Coimbatore, Dec. 18
AS users gain experience, their comfort level with buying online increases. This is particularly perceptible prior to a holiday season and during the offer season. A good number of these tech-savvy buyers unwittingly fall a prey to phishing attack.
These attacks are aimed at identity theft. An in-home computer safety study conducted by the National Cyber Security Alliance (NCSA) has revealed that in America, phishing attempts hit one in four computer users each month. The study further stated that more than 70 per cent of the consumers, who received such scam e-mails, thought they were from legitimate companies, exposing them to high identity theft risk.
With phishers getting better at trapping consumers into revealing their bank account and financial information, the consumers are tricked into believing that the e-mails are from legitimate companies - such as banks and credit card companies - convincing users to surrender personal information such as credit card number and password.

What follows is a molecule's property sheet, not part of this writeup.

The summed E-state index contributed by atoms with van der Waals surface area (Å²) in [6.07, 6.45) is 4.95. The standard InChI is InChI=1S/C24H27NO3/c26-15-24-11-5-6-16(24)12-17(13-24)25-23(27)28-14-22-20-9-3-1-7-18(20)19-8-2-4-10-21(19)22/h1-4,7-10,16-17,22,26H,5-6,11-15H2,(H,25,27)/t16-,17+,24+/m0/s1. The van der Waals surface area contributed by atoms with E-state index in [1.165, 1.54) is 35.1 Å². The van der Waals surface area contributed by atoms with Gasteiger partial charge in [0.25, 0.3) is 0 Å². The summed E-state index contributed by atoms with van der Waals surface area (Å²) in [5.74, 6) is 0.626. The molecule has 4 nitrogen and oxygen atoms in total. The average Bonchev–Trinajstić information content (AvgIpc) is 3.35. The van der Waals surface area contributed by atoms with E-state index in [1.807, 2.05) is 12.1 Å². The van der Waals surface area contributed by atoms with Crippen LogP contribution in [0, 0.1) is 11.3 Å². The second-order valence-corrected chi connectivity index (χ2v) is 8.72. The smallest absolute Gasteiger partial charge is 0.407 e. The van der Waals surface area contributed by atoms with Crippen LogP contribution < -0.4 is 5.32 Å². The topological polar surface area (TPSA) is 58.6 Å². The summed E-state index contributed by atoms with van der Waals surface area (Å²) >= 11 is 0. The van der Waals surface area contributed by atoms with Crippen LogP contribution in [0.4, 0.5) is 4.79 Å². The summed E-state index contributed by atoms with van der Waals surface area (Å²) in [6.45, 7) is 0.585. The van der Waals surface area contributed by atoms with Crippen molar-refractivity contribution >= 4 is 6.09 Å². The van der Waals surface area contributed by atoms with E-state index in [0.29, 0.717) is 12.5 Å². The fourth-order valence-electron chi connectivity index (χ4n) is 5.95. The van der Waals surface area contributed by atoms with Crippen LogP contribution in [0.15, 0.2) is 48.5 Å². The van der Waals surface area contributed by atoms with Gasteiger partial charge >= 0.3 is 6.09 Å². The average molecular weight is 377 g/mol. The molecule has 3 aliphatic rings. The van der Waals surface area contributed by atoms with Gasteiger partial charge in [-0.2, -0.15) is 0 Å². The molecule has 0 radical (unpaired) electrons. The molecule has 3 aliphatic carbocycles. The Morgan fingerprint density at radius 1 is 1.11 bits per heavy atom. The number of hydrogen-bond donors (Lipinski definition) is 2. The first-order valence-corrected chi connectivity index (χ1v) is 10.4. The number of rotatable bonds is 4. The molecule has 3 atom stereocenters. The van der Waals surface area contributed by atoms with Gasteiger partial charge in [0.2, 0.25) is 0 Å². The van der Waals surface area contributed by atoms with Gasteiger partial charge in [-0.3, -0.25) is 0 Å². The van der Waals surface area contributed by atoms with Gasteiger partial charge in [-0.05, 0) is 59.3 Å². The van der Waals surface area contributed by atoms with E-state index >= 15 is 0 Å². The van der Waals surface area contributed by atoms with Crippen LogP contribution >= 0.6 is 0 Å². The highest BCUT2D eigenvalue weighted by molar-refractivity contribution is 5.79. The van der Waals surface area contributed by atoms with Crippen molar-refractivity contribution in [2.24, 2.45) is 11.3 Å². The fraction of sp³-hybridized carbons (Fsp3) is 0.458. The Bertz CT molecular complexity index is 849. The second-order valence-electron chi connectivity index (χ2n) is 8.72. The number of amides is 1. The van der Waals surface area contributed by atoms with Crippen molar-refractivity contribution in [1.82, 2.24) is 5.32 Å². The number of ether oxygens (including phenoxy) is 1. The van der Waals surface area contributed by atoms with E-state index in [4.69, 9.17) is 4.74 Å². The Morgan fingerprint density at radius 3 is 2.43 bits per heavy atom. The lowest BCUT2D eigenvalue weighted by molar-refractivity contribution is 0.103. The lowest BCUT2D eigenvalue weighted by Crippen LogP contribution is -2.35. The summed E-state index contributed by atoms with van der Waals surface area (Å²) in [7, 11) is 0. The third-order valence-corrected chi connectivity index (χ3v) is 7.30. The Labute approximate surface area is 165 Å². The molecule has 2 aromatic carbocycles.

Highlighting the growing risk from phishing attacks, one in five respondents to the study, said that a friend or family member had already fallen a victim to an online identity theft scam.
The NCSA study revealed that only 42 per cent were familiar with the term `phishing', clearly indicating the growing need for creating awareness among consumers to use critical protection such as anti-virus software, spyware protection and a firewall to protect users from such online threats.